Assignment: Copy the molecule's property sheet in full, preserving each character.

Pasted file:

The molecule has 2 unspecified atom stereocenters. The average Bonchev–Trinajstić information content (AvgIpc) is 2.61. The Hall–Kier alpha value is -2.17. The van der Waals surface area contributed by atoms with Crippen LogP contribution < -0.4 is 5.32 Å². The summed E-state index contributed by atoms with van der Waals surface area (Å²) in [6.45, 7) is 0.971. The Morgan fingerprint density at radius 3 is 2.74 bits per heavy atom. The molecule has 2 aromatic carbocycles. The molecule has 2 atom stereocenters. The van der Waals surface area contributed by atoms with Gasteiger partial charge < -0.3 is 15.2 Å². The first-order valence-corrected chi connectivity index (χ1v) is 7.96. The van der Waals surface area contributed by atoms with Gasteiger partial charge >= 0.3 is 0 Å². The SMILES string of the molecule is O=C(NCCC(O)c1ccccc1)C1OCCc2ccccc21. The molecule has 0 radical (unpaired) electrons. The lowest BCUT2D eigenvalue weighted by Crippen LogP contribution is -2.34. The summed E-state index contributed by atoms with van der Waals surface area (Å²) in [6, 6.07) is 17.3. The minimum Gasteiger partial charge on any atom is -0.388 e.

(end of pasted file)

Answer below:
The molecule has 2 unspecified atom stereocenters. The average Bonchev–Trinajstić information content (AvgIpc) is 2.61. The Hall–Kier alpha value is -2.17. The van der Waals surface area contributed by atoms with Crippen LogP contribution < -0.4 is 5.32 Å². The summed E-state index contributed by atoms with van der Waals surface area (Å²) in [6.45, 7) is 0.971. The Morgan fingerprint density at radius 3 is 2.74 bits per heavy atom. The molecule has 2 aromatic carbocycles. The molecule has 2 atom stereocenters. The van der Waals surface area contributed by atoms with Gasteiger partial charge < -0.3 is 15.2 Å². The first-order valence-corrected chi connectivity index (χ1v) is 7.96. The van der Waals surface area contributed by atoms with Gasteiger partial charge >= 0.3 is 0 Å². The SMILES string of the molecule is O=C(NCCC(O)c1ccccc1)C1OCCc2ccccc21. The molecule has 0 radical (unpaired) electrons. The lowest BCUT2D eigenvalue weighted by Crippen LogP contribution is -2.34. The summed E-state index contributed by atoms with van der Waals surface area (Å²) in [6, 6.07) is 17.3. The minimum Gasteiger partial charge on any atom is -0.388 e.